High almond consumption reduces DNA damage in smokers

Human beings inhale free oxygen radicals during respiration. These free radicals attack the cells of the body and vascular walls, and can damage them. The body has a number of integral mechanisms whereby it can combat this occurrence. Furthermore, radical scavengers, or so-called antioxidants, present in various foodstuffs, e.g. nuts, may be ingested in the course of nutrition. Almonds are a rich source of antioxidants, especially of Vitamin E.

A balance between free radicals and protective antioxidants should subsist in the body. Various influences may, however, disrupt this balance. Cigarette consumption is just one example of a source of free radicals. The body is exposed to oxidative stress. As a result, DNA damage may occur.

A study has examined the extent to which the oxidative status in smokers may be improved by means of almond consumption.

The study incorporated 30 male participants, aged between 18 and 25 years, each having smoked 10-20 cigarettes a day for a period of at least five years. The participants were assigned to three equally sized groups. One group received no almonds; the remaining two groups received 64 g and 168 g of almonds per day, respectively, for a period of four weeks. Additionally, daily nutrition and physical activity were identical for all participants for the duration of the study. In order to assess the effect of almond consumption, both blood and urine samples were examined.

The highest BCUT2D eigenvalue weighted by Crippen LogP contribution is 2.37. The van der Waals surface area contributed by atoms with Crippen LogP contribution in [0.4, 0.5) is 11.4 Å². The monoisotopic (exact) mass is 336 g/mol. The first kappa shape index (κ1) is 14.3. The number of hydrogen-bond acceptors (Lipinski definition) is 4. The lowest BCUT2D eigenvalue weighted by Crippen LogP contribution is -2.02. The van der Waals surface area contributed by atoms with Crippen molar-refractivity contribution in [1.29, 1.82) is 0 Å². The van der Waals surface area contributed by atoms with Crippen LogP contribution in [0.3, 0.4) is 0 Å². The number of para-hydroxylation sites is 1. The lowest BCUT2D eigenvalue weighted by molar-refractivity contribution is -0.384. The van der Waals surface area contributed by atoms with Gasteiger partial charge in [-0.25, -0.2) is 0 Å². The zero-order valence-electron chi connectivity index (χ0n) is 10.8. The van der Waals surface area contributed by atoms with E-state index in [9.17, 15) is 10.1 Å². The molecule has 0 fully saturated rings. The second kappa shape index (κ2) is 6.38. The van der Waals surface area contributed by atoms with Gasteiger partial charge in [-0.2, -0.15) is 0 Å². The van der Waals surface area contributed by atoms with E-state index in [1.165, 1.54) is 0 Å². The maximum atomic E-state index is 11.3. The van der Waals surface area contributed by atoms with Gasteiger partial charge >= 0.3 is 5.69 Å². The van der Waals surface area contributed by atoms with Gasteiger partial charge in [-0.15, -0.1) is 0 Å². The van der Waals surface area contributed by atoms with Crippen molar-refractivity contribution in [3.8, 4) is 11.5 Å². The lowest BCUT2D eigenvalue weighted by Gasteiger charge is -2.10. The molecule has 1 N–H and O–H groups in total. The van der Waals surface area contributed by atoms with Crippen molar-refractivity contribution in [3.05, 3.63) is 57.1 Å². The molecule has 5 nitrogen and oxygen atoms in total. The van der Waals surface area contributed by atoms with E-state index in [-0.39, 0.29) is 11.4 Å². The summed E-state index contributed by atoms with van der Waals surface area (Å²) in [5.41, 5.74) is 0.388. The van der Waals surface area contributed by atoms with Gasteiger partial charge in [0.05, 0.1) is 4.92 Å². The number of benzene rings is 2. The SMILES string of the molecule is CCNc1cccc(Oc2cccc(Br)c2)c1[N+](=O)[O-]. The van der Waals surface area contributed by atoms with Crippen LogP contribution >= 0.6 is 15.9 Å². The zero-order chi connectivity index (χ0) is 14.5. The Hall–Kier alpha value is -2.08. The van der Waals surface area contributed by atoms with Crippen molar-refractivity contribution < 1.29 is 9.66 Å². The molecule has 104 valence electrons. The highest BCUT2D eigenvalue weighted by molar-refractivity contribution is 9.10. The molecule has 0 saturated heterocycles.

The researchers ascertained that higher almond consumption resulted in less DNA damage in the smoker subjects. Hence, almonds exert a protective effect on oxidative stress and on DNA damage caused by smoking.

Further studies are required in this area in order to close those gaps in knowledge that have not yet been fully addressed.


Jia X, Li N, Zhang W, Zhang X, Lapsley K, Huang G, Blumberg J, Ma G, Chen J (2006): A pilot study on the effects of almond consumption on DNA damage and oxidative stress in smokers. Nutr Cancer. 54, S. 179-183.